Molly's Reviews

DancingDancing on the Barricades
John Coriolan
GLB Publishers
Interesting Read Recommended . 4 stars

On board the 9:30 am subway, New York City, dancer Ray Vincent ruminates about his life, dancing, dancers he has known, partners who have come and gone through his life, various sites, Broadway and other perhaps smaller theaters where his dancing has been conducted and his latest upcoming gig. Vincent is joining a touring troupe being put together by a long time friend. When not on tour Vincent works as a waiter in Tony Jerrico's 'Cucina' restaurant.

Theodora Arkona, dancer, is determined to take a troupe of dancers on a tour of the United States where they will break down barriers against nudity and other arcane notions. Ray Vincent is to be a part of the troupe, both to help with the production and to dance. Theo's dad Eddie will choreograph the work, Vincent will serve as Stage Manager. Maggie Linley, agent, dancers Suzann Schwartz, Christopher Tandy, Theo's secretary Mrs. Spencer, stage manager Timmie Todd all take active roles in the work. Vincent is mugged, left for dead and ends up in the hospital as the troupe continues across the United States.

Written in first person each of the various characters is allotted a chapter or more in which they contemplate life in general and their own individual agenda in particular. First person is often a difficult trick to pull off well and is most likely my least favorite type of presentation; however, writer Coriolan achieves his goal with mastery. The desire to break down social taboo against nudity, repression, and inhibition runs through each of the chapters. Playwright turned novelist Coriolan taught drama and English at both high school and college level as well as being deeply immersed in the New York City theater crowd for many years.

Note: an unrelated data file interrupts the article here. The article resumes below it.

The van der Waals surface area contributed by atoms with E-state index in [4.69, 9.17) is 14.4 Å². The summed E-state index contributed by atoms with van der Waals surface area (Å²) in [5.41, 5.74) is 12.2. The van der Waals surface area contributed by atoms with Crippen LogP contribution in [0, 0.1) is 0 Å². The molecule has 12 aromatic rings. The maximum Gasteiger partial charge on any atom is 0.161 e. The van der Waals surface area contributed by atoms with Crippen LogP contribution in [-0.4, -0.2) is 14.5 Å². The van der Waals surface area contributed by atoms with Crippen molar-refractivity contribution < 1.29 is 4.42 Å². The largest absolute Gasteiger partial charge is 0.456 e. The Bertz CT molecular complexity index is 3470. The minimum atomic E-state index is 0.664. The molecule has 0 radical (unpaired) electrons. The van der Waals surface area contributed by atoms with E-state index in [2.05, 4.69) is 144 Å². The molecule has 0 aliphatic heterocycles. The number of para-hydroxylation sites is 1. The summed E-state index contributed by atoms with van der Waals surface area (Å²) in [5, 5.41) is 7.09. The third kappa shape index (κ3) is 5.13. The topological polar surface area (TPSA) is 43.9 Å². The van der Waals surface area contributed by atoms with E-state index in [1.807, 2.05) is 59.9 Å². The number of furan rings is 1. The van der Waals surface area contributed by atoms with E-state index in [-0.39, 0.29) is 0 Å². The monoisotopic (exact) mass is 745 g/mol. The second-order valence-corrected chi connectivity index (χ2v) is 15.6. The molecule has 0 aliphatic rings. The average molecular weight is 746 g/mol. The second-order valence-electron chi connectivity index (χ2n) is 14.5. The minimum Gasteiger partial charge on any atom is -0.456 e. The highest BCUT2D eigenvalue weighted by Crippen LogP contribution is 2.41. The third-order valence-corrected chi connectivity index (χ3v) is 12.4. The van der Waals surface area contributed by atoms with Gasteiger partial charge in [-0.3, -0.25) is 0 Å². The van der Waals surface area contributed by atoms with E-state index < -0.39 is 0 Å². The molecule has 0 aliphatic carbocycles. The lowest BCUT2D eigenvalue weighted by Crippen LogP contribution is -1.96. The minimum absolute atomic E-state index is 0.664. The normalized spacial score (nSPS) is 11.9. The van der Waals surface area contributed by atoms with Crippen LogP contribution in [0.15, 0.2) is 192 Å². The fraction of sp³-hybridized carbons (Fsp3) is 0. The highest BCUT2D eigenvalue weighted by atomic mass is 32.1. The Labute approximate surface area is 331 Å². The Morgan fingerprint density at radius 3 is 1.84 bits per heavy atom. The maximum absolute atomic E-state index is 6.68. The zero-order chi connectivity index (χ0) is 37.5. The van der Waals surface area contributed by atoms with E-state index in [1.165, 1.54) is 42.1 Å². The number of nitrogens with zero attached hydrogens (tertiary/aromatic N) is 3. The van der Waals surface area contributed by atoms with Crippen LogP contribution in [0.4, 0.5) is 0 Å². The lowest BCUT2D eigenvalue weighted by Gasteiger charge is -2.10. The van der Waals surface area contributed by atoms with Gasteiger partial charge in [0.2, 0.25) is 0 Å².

Filled with strong motivations, at times paradoxical characters, intertwine and spins "Dancing on the Barricades" presents a pleasantly puzzling glimpse into the life of a group of people who have known one another and worked together in one capacity or another for many years. Writer Coriolan's qualification in the theater field is plainly shown in this deftly presented capturing of the essence of spirit found in the people, politics and turmoil found during the producing of a viable stage product. Each of the characters presented on the pages of "Dancing on the Barricades" is well fleshed completed with their individual set of idiosyncrasies, lumps and foibles.

Effective well-drawn dialog is cleverly presented, masterfully engineered, skillfully interwoven across the individual 'musings' presented by each player. True to the 'blunt language shock the reader' genre, "Dancing on the Barricades" is not for everyone. On the other hand those who enjoy the genre will find much to enjoy in writer Coriolan's work.




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2005 by Molly Martin